Why Does the Average Price of Tuna Fall During Lent?
AbstractFor many products the average price paid by consumers falls during periods of high demand. We use information from a large supermarket chain to decompose the decrease in the average price into a substitution effect, due to an increase in the share of cheaper products, and a price reduction effect. We find that for almost all the products we study the substitution effect explains a large part of the decrease. We estimate demand for these products and show the price declines are consistent with a change in demand elasticity and the relative demand for different brands. Our findings are less consistent with "loss-leader" models of retail competition.
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Bibliographic InfoPaper provided by National Bureau of Economic Research, Inc in its series NBER Working Papers with number 11572.
Date of creation: Aug 2005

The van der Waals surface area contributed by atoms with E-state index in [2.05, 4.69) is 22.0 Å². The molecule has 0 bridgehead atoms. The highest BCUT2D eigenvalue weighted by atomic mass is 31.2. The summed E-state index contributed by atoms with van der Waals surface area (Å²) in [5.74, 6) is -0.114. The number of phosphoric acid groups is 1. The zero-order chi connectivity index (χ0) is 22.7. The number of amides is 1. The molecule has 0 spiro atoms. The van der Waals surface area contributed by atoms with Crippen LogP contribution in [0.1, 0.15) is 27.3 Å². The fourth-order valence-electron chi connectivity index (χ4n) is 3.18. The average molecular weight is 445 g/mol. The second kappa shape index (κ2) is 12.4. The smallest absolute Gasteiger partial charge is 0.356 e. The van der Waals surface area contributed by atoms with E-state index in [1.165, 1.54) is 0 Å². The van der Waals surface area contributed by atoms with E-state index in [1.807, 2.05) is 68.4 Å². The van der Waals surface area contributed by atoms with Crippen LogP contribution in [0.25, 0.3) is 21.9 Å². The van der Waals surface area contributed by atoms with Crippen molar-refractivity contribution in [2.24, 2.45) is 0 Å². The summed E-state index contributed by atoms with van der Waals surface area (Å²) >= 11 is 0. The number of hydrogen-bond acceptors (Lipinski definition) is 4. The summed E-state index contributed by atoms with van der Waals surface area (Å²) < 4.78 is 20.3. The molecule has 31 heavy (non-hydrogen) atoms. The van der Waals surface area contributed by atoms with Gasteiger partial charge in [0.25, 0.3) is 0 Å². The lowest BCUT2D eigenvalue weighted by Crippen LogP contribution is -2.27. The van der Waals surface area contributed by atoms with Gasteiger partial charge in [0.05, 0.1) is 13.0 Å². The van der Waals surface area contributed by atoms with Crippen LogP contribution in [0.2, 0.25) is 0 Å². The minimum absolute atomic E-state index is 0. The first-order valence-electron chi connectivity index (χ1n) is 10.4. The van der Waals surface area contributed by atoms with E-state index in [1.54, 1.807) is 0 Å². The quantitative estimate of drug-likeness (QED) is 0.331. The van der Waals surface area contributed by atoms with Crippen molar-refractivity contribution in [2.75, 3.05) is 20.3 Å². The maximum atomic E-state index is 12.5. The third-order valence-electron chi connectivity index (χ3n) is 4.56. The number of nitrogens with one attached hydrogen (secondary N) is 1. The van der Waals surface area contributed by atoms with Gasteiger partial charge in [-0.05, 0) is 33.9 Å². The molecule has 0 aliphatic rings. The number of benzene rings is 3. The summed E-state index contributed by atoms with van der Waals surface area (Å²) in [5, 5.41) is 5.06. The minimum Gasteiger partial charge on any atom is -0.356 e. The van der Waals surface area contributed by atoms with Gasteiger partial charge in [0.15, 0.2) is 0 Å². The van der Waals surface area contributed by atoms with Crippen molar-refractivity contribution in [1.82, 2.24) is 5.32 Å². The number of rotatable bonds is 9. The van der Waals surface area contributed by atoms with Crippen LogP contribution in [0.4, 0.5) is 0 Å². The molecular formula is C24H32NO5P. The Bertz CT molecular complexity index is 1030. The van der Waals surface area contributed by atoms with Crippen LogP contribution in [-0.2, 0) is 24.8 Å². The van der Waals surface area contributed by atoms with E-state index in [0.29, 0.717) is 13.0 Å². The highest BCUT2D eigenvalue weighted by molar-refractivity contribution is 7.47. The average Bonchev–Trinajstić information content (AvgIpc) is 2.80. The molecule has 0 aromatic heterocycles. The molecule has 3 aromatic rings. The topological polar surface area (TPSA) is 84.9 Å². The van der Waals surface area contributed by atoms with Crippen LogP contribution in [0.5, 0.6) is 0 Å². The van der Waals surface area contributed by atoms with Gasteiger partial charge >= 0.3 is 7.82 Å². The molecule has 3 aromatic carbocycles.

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This paper has been announced in the following NEP Reports:
- NEP-AGR-2005-09-11 (Agricultural Economics)
- NEP-ALL-2005-09-11 (All new papers)
- NEP-COM-2005-09-11 (Industrial Competition)
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Blog mentionsAs found by EconAcademics.org, the blog aggregator for Economics research:
- Why Does Turkey Get Cheaper Around Thanksgiving?
by Matthew Yglesias in Moneybox on 2012-11-21 15:07:00
- Tenn, Steven & Yun, John M., 2008. "Biases in demand analysis due to variation in retail distribution," International Journal of Industrial Organization, Elsevier, vol. 26(4), pages 984-997, July.
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